Weather Blog: Election day storms

Weather Blog: Election day storms

MONTGOMERY, AL (WSFA) - In what has become our typical once-a-week bout with strong thunderstorms, we're back in active weather mode again today. A frontal boundary is expected to slide through Alabama, sparking a line of rain and thunderstorms ahead of it. While the overall threat for severe weather does not appear to be nearly as substantial as last week's episode, we'll still have to pay attention later today...

ELECTION DAY: You know, the more I see of new model data coming in, the more I wonder if the bulk of these storms don't hold off until after polls close. The issue at hand is a line of thunderstorms will will be diving southeastward late in the day. The latest run of Futureview hints at only our northern counties being impacted by this line around 7 p.m.

That would mean polls will already be closed by the time storms arrive in Montgomery around 8 p.m. We'll have to keep an eye on the evolution of things with respect to timing. Regardless, for those who want to avoid even the slightest hint of inclement weather, try to hit the polls before late afternoon today.

Before the line of storms arrive it will actually be quite nice outside. Temperatures will soar into the upper 70s to perhaps near 80 degrees in a few spots under partial sunshine. Certainly a taste of Spring...with the Spring-like threat for strong storms to go along with it.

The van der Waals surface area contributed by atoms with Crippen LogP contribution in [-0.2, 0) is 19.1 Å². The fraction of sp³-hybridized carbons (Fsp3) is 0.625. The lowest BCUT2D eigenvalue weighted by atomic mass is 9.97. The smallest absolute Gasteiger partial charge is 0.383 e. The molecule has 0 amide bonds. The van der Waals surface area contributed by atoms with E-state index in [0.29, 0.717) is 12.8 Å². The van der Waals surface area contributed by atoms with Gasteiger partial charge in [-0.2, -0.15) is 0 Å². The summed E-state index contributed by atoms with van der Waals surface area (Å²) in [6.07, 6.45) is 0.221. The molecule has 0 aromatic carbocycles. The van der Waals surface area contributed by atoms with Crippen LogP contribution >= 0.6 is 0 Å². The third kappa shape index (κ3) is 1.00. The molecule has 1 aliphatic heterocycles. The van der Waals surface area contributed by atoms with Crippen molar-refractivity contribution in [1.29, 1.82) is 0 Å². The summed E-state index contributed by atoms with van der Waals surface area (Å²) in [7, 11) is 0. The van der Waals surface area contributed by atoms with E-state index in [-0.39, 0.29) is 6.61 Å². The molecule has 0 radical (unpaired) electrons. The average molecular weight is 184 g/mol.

The threat for severe storms later today/tonight isn't exactly overwhelming. The overall look of things leans toward a fairly organized line of heavy rain with embedded stronger cores. Instability values aren't overly impressive, but there's decent shear available. The flavor I get right now would center around those stronger cores posing a damaging wind threat more than anything else. However, given shear vectors angles somewhat favorably askew from the orientation of the front, it's prudent to mention the threat for a brief tornado too.

The way I envision this playing out is a line of storms...some strong/ southward late afternoon into the early evening. Once the sun goes down, instability values (which are already marginal) will drop further. The intensity of the line and the overall severe weather threat in general should quickly decrease as storms head south of HWY 80-I-85. Still need to watch into the evening, but it's a weakening trend. Severe weather parameters appear negligible across our far southern counties as the line exits the state around midnight.

BOTTOM LINE: The greatest threat for a damaging wind gust/brief spinup tornado will favor our northern versus southern counties. And even there the threat appears rather low-end. Still, we could be dealing with a somewhat organized line of loud t-storms with heavy rain and non-severe gusty winds affecting much of central Alabama this evening. Make sure you have a way of hearing possible Watches/Warnings later today into tonight just in case.

We'll dry out and cool off tomorrow with another round of rain and (non-severe) rumbles late Thursday.

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